Why investing in Swaziland is too risky?


JOHANNESBURG: Political stability and the rule of law are some of the major factors that attract Foreign Direct Investment (FDI), but why Swaziland struggles to attract FDIs with its government claiming the country is peaceful with an independent Judiciary. Despite the known challenges in the Ease of Doing Business, the country is faced with a huge challenge, the royal family’s ambitions to own shares in major companies in the Kingdom of eSwatini.

It is worth noting that the country is ruled by an absolute Monarch whose word is final and the government can decide to shut down any company as the per the instruction of the King thus compromising major investments. We have seen major companies closing down due to serious disagreements between the investors and the King and this include the now defunct Salgaoga Ngwenya Mine whose Director Shanmuga Rethenam was just told to stop operating. At first the investor was treated like a King, escorted by State police and the intention was to make him felt confortable while strategies were being considered to con him his millions.

It is my observation that the investor was treated unfairly and the subsequent revelations that the King was loaned R10million by the company that he later refused to pay should be an eye opener to those who want to invest in the country. The country is governed like an individual’s farm where the owner commands absolute authority over anything within the premises. It was wrong for the King, whose integrity should be beyond reproach, to borrow R10million from the investor and later abuse his powers to frustrate him by closing his company. The investor was later slapped with questionable criminal charges after he demanded his money back and one wonders if serious investors will ever trust this country. Reports subsequently emerged that the investor who, at first thought he was dealing with credible people was tricked into buying a jet for the King and later, he was pushed out of the country. This is the same jet that government told the public it was donated to the King as a birthday gift by an unknown donor and one wonders why the country operates like a “mafia” and expect international community to take it seriously.

The much-publicized lawsuit involving the investor and the King over the jet exposed that actually, it is too risky for international investors to consider Swaziland (now eSwatini) for major investments as their companies might be closed anytime. The unfortunate situation in the country has been promoted by the lack of democracy hence the Judiciary cannot independently preside over cases of this nature especially where the King is involved. As the situation stands, the King appoints Judges and they will always do anything not to upset him to serve their jobs. On the other hand, the King wants to own shares in almost all the major companies yet according to the Constitution he cannot be sued, this comprise the independence of the judiciary thus becoming a hindrance to the promotion of FDIs. In a normal democratic dispensation, even the President can be taken to court to justify his decisions, however in the Kingdom of eSwatini, the King’s word is final and no court can review or set his decisions. In this regard, investors should understand that under the current political system, their investments are not safe because the Head of State can just wake up in the morning and show them the exist door.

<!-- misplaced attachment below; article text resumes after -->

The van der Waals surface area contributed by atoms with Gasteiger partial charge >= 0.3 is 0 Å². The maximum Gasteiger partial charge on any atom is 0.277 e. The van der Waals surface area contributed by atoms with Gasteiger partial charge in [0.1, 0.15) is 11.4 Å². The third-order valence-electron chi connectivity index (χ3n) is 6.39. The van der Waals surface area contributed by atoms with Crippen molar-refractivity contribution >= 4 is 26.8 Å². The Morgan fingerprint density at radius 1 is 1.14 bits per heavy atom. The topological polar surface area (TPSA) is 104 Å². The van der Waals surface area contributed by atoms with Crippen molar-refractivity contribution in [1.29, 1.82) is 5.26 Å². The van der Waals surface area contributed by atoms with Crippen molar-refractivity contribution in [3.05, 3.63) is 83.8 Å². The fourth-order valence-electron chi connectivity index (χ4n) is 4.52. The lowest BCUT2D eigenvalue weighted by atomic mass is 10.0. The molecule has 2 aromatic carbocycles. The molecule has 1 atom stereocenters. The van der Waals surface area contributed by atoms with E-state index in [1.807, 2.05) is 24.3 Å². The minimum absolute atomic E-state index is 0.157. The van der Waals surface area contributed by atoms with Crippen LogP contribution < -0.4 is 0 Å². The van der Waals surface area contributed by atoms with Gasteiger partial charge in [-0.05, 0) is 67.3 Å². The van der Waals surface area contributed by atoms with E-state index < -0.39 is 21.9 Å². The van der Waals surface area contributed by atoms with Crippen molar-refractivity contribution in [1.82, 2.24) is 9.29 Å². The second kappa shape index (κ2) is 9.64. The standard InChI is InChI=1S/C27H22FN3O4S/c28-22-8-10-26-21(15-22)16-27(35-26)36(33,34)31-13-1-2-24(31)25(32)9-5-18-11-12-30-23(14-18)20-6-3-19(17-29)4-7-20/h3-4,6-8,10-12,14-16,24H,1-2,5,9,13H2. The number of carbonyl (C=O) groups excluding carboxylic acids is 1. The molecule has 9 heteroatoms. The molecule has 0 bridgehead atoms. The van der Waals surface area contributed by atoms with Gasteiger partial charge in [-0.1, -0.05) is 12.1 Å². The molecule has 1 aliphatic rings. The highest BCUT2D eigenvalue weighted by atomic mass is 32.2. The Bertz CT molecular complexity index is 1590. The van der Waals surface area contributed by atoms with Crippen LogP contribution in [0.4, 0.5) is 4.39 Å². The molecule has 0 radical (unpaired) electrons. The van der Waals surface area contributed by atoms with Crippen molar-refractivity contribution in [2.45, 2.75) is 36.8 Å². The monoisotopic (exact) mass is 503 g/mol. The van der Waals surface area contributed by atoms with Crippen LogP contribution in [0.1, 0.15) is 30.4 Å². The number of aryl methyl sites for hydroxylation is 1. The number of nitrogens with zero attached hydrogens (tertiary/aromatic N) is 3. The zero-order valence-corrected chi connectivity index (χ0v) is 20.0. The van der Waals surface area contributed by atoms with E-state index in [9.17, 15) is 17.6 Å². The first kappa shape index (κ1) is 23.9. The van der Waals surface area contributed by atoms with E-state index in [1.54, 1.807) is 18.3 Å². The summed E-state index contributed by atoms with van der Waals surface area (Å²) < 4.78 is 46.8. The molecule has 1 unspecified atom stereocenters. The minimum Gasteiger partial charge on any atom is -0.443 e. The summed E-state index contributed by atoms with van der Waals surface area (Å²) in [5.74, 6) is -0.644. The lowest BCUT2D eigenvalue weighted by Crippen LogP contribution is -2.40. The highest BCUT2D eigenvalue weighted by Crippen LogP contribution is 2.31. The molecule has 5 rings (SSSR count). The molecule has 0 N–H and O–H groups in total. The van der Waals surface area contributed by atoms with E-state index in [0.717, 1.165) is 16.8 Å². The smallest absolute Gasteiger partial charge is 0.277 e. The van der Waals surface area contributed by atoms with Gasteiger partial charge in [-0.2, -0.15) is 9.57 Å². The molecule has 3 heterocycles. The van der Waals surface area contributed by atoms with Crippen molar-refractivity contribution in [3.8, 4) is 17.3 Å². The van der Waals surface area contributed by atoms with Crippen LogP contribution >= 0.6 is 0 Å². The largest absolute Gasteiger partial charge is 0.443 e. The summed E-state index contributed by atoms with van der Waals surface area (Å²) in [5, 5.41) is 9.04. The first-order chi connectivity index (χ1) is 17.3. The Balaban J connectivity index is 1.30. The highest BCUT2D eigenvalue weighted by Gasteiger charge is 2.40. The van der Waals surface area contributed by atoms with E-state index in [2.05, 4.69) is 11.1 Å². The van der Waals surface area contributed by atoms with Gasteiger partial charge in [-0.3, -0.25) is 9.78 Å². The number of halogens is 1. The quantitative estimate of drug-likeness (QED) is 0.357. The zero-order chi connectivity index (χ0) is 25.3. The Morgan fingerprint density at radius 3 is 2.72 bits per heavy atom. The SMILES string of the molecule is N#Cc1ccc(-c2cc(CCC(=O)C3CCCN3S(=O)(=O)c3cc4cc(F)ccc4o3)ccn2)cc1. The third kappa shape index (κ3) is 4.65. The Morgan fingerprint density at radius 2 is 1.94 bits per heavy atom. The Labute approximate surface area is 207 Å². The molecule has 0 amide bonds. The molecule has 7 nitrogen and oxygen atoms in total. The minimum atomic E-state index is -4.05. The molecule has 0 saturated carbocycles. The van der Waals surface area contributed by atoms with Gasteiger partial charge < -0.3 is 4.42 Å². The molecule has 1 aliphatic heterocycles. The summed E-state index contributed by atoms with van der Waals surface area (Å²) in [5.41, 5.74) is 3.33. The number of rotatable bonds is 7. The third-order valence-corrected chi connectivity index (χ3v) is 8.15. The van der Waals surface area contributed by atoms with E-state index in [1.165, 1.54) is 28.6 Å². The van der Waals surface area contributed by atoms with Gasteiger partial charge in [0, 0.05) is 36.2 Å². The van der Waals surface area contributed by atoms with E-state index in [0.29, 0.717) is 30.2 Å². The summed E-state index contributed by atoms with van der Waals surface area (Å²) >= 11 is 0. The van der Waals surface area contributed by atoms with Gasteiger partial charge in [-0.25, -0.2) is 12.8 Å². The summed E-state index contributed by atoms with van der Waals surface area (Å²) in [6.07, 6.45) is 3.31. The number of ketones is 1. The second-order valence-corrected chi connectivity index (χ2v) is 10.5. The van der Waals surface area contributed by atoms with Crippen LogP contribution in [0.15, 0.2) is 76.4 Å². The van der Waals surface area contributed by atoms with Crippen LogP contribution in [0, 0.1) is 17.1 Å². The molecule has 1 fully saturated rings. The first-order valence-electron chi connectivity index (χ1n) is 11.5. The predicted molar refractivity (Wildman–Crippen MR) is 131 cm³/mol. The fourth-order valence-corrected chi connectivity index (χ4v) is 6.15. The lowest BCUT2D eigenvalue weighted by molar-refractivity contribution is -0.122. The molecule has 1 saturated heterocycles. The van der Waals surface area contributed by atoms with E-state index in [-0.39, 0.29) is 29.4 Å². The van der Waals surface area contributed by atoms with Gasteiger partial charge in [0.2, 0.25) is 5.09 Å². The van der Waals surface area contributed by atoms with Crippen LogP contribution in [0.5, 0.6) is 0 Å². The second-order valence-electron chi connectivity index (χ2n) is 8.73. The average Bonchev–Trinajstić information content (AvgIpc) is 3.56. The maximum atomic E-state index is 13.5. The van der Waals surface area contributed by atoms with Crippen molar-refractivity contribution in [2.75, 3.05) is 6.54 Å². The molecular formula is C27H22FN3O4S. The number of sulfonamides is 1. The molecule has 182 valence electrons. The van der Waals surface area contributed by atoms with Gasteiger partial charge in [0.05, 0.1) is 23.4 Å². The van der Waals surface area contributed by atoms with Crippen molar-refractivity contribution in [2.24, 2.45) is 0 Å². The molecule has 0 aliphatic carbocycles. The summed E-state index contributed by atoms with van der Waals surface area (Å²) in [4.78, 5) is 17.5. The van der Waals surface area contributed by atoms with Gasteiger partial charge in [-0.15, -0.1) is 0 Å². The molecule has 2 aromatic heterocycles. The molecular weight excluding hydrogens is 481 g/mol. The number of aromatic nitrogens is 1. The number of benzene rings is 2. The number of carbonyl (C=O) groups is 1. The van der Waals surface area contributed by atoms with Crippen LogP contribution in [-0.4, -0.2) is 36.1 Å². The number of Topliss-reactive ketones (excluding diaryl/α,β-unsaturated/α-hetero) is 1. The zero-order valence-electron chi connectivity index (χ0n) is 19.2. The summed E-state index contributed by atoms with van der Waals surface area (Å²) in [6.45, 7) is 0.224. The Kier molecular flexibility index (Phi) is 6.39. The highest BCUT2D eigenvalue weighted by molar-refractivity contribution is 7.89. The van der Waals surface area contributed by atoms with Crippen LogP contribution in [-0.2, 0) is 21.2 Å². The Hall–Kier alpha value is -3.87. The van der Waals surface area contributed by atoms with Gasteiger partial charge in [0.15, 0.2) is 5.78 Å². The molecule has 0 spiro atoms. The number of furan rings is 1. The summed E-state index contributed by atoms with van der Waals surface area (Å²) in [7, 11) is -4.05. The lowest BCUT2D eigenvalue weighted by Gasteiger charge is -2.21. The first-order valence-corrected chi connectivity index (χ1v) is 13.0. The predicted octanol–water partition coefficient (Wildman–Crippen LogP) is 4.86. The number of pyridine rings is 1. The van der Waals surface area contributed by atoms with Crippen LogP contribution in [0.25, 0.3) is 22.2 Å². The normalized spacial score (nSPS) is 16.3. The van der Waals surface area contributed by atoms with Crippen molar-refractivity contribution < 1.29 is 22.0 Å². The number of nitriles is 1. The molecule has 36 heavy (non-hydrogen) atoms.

Then the question is, how can the country attract meaningful investments with the King having absolute powers to close any company? Many investors have become victims of the political system in the Kingdom of eSwatini and its high time we warn them of what is happening there so that they can invest in their own risk. What befell the Malaysian investor who was conned his money and made to buy a jet for King Mswati only to be dumped like a used condom should be a lesson for those who wants to invest their money in Swaziland. The fact of the matter is that Swazis are desperate for jobs and investors could come with solutions to the challenges of high unemployment but at least they should know the facts before investing their money in that tiny Kingdom. It’s true, no political instability in the country but this cannot be interpreted as peace, its silence influenced by dictatorship where those who challenge the government are arrested, tortured or even killed. The media is not allowed to report anything that might upset the King or portray government in bad light hence it’s hard for investors to get a true picture of what is happening in that country.

Now more companies are closing down and the media is only focusing on other factors like the unavailability of markets, we are not told about how the political system that gives absolute powers to the King undermine FDI. The Swaziland Investment and Promotion Authority (SIPA) might have good strategies to attract FDI but the question is, what will happen once those investors arrive in the country. Apart from the fact that the royal family demands shares from investors, reports suggests that once they cross the line of the Monarch their companies risk being closed. Furthermore, the country has a documented history of undermining workers rights and establishing laws that seeks to suppress the working class; most investors want to operate in a country with a clean human rights record. The Swazi media has been reporting that the King secured investors almost every time he went on a trip abroad and one wonders what happened to those investors. When will the propaganda stop so that we can start focusing on the real issues that affect this country thus undermining development? It will take years for the country to attract meaningful investments because the political system undermines the rule of law, human rights and it lacks a legal framework that promotes transparency, openness and good governance.